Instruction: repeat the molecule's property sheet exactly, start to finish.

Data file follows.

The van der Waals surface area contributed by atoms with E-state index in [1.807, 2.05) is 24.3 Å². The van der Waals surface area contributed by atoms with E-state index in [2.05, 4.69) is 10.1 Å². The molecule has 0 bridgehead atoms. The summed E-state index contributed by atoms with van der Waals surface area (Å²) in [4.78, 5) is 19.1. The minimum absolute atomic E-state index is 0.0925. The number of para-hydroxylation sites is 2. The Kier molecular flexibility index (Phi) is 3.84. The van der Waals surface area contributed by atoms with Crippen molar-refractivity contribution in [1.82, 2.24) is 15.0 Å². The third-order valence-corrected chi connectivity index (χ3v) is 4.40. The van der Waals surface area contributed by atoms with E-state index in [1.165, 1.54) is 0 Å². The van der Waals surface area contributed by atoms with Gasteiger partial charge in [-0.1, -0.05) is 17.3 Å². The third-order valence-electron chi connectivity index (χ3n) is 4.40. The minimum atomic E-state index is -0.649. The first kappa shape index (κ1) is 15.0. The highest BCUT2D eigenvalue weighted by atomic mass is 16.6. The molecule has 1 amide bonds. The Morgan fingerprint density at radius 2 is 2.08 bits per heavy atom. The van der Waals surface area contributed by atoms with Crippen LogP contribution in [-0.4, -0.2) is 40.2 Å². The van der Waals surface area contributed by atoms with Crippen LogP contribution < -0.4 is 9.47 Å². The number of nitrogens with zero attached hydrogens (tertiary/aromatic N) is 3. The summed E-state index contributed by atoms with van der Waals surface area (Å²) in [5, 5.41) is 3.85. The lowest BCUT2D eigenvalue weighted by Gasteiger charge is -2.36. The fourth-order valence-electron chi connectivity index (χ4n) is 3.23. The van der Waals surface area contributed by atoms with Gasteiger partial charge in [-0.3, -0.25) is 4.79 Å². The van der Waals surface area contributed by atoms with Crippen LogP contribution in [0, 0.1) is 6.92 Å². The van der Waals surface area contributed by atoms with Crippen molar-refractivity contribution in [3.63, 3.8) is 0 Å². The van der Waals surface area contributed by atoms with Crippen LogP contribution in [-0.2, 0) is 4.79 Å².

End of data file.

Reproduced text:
The van der Waals surface area contributed by atoms with E-state index in [1.807, 2.05) is 24.3 Å². The van der Waals surface area contributed by atoms with E-state index in [2.05, 4.69) is 10.1 Å². The molecule has 0 bridgehead atoms. The summed E-state index contributed by atoms with van der Waals surface area (Å²) in [4.78, 5) is 19.1. The minimum absolute atomic E-state index is 0.0925. The number of para-hydroxylation sites is 2. The Kier molecular flexibility index (Phi) is 3.84. The van der Waals surface area contributed by atoms with Crippen molar-refractivity contribution in [1.82, 2.24) is 15.0 Å². The third-order valence-corrected chi connectivity index (χ3v) is 4.40. The van der Waals surface area contributed by atoms with E-state index in [1.165, 1.54) is 0 Å². The van der Waals surface area contributed by atoms with Gasteiger partial charge in [-0.1, -0.05) is 17.3 Å². The third-order valence-electron chi connectivity index (χ3n) is 4.40. The minimum atomic E-state index is -0.649. The first kappa shape index (κ1) is 15.0. The highest BCUT2D eigenvalue weighted by atomic mass is 16.6. The molecule has 1 amide bonds. The Morgan fingerprint density at radius 2 is 2.08 bits per heavy atom. The van der Waals surface area contributed by atoms with Crippen LogP contribution in [-0.4, -0.2) is 40.2 Å². The van der Waals surface area contributed by atoms with Crippen LogP contribution < -0.4 is 9.47 Å². The number of nitrogens with zero attached hydrogens (tertiary/aromatic N) is 3. The summed E-state index contributed by atoms with van der Waals surface area (Å²) in [5, 5.41) is 3.85. The lowest BCUT2D eigenvalue weighted by Gasteiger charge is -2.36. The fourth-order valence-electron chi connectivity index (χ4n) is 3.23. The van der Waals surface area contributed by atoms with Gasteiger partial charge in [-0.3, -0.25) is 4.79 Å². The van der Waals surface area contributed by atoms with Crippen LogP contribution in [0, 0.1) is 6.92 Å². The van der Waals surface area contributed by atoms with Crippen molar-refractivity contribution in [3.63, 3.8) is 0 Å². The van der Waals surface area contributed by atoms with Crippen LogP contribution in [-0.2, 0) is 4.79 Å².